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The private governance of food: equitable exchange or bizarre bazaar?

[conference paper]

Busch, Lawrence

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Corporate Editor Universität Münster, FB Erziehungswissenschaft und Sozialwissenschaften, Institut für Politikwissenschaft
Abstract "In recent years, we have witnessed three parallel and intertwined trends: First, food retail and processing firms have embraced private standards, usually with some form of third party certification employed to verify adherence to those standards. Second, firms have aligned themselves increasingly aligned themselves with, as opposed to fighting off, environmental, fair trade, and other NGOs. Third, firms have embraced supply chain management as a strategy for increasing profits and market share. Together, these trends are part and parcel of the neoliberal blurring of the older liberal distinction between state and civil society. In this paper I ask what the implications of these changes are from the vantage point of the three major approaches to ethics: consequentalism, virtue theory, and rights theory. What are the consequences of these changes for food safety, for suppliers, for consumers? What virtues (e.g., trust, fairness) are these changes likely to embrace and what vices may accompany them? Whose rights will be furthered or curtailed by these changes?" (author's abstract)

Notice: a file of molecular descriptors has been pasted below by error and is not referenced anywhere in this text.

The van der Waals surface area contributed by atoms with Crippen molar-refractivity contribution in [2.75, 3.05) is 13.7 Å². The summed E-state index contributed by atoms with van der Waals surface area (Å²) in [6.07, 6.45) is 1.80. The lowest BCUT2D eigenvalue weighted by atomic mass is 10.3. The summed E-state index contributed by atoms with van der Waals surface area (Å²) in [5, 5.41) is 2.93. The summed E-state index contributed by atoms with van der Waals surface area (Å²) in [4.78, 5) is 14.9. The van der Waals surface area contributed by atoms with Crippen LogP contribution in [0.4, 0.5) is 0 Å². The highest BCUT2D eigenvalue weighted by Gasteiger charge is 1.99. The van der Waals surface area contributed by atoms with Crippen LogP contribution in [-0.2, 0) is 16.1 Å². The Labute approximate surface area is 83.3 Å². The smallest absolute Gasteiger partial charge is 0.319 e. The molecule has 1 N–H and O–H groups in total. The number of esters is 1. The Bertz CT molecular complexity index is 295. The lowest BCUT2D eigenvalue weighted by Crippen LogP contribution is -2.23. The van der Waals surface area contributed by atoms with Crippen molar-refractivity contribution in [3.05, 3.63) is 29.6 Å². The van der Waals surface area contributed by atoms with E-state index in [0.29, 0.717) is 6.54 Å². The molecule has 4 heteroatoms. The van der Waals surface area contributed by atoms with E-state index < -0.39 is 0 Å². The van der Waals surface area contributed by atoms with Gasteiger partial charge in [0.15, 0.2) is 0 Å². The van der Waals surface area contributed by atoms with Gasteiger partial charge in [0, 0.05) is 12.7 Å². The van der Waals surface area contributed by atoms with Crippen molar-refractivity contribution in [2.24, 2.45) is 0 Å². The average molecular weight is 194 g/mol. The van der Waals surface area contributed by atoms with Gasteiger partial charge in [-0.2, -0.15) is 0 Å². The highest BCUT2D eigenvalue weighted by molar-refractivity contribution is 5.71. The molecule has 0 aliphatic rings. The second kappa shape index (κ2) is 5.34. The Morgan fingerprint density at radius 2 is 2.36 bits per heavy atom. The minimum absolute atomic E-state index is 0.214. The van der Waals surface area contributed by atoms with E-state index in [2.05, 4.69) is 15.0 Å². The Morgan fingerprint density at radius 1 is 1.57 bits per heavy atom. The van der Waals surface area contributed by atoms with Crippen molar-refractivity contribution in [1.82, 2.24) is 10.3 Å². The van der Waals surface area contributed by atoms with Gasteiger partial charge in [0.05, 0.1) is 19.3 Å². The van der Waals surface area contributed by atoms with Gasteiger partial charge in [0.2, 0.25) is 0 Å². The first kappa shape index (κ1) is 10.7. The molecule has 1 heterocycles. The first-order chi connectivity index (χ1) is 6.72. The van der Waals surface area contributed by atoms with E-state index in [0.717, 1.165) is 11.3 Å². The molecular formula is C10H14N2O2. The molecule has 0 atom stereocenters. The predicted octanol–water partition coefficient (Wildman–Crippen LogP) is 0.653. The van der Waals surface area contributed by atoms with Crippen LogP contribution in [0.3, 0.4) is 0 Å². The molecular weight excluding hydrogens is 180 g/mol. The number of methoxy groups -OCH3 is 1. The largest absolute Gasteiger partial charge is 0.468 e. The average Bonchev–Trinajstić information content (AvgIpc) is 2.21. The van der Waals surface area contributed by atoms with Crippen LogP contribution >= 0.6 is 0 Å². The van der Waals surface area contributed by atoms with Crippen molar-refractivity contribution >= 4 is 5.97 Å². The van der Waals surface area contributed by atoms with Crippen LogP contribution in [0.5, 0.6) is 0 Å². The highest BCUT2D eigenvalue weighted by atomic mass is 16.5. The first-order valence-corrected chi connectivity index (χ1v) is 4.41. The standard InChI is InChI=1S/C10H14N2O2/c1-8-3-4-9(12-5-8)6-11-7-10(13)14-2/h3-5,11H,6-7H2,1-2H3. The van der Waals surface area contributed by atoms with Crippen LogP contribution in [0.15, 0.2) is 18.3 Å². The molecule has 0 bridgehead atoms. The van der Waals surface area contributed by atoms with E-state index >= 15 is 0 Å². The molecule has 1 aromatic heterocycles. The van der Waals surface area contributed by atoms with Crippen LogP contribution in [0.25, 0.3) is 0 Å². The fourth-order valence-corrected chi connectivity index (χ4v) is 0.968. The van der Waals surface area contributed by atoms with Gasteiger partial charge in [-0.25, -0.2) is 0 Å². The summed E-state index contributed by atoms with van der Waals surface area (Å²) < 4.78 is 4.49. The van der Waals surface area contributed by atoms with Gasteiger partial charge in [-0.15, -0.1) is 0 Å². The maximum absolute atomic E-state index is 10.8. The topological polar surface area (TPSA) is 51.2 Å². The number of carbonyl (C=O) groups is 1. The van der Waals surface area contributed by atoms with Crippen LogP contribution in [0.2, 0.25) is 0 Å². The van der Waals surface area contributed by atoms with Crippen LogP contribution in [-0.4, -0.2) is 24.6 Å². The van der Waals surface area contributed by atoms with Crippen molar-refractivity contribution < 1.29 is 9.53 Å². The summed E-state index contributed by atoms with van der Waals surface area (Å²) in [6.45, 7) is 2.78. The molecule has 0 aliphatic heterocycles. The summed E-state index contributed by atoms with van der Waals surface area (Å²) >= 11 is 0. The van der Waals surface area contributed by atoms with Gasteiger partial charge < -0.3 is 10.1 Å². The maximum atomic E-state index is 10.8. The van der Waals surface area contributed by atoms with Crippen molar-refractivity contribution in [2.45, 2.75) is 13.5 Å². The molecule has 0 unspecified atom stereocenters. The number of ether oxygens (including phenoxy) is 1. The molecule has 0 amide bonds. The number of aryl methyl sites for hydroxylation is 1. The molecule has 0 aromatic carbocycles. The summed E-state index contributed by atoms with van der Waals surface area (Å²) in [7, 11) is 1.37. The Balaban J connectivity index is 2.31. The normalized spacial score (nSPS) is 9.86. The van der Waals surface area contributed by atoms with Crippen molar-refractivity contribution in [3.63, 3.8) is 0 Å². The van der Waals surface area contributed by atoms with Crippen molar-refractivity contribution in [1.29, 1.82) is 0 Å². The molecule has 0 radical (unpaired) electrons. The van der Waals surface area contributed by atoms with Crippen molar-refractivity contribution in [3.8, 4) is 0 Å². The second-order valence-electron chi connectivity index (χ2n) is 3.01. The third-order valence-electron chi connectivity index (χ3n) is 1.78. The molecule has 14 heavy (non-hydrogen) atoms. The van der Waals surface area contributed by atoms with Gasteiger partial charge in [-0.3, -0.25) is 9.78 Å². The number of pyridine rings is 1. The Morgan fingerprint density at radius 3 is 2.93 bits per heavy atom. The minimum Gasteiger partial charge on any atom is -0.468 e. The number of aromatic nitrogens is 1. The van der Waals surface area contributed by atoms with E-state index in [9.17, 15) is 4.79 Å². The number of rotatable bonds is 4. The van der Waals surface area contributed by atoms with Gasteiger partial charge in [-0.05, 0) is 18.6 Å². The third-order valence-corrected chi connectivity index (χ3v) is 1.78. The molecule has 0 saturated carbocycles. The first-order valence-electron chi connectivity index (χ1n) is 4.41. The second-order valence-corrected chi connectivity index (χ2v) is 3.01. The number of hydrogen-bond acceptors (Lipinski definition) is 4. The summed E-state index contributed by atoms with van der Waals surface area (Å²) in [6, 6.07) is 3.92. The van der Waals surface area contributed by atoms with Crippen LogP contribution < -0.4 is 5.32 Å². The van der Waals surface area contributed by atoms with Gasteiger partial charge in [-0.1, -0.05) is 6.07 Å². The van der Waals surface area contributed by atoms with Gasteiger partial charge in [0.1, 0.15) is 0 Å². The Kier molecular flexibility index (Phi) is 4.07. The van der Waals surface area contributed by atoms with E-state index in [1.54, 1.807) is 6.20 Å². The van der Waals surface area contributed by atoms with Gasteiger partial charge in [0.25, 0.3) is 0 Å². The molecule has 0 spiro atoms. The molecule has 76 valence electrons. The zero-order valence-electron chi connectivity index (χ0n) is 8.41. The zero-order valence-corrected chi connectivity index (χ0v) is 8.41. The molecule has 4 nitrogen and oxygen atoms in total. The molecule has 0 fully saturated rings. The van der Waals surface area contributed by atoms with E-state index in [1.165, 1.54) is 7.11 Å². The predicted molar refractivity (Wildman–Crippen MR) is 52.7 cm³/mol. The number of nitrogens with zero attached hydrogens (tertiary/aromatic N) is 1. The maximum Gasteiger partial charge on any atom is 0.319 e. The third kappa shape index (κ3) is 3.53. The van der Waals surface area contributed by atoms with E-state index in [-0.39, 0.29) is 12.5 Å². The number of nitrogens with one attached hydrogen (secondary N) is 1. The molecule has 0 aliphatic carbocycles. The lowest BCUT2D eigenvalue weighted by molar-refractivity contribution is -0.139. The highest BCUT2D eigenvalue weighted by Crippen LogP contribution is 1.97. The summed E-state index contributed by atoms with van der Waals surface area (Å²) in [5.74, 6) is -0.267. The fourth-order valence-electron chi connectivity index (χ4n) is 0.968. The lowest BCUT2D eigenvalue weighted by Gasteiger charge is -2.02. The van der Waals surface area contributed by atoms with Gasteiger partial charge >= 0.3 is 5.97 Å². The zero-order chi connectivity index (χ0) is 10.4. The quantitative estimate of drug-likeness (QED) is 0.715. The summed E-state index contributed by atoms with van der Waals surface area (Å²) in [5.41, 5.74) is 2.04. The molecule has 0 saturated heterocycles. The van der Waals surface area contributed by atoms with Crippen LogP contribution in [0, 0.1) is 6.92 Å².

Keywords food; governance; certification; food and luxury products industry; consumer; security; globalization; standardization (meth.)
Classification Sociology of Economics; Economic Sectors
Free Keywords retailing; certification; standards
Document language English
Publication Year 2008
City Münster
Page/Pages 11 p.
Licence Deposit Licence - No Redistribution, No Modifications
data provider This metadata entry was indexed by the Special Subject Collection Social Sciences, USB Cologne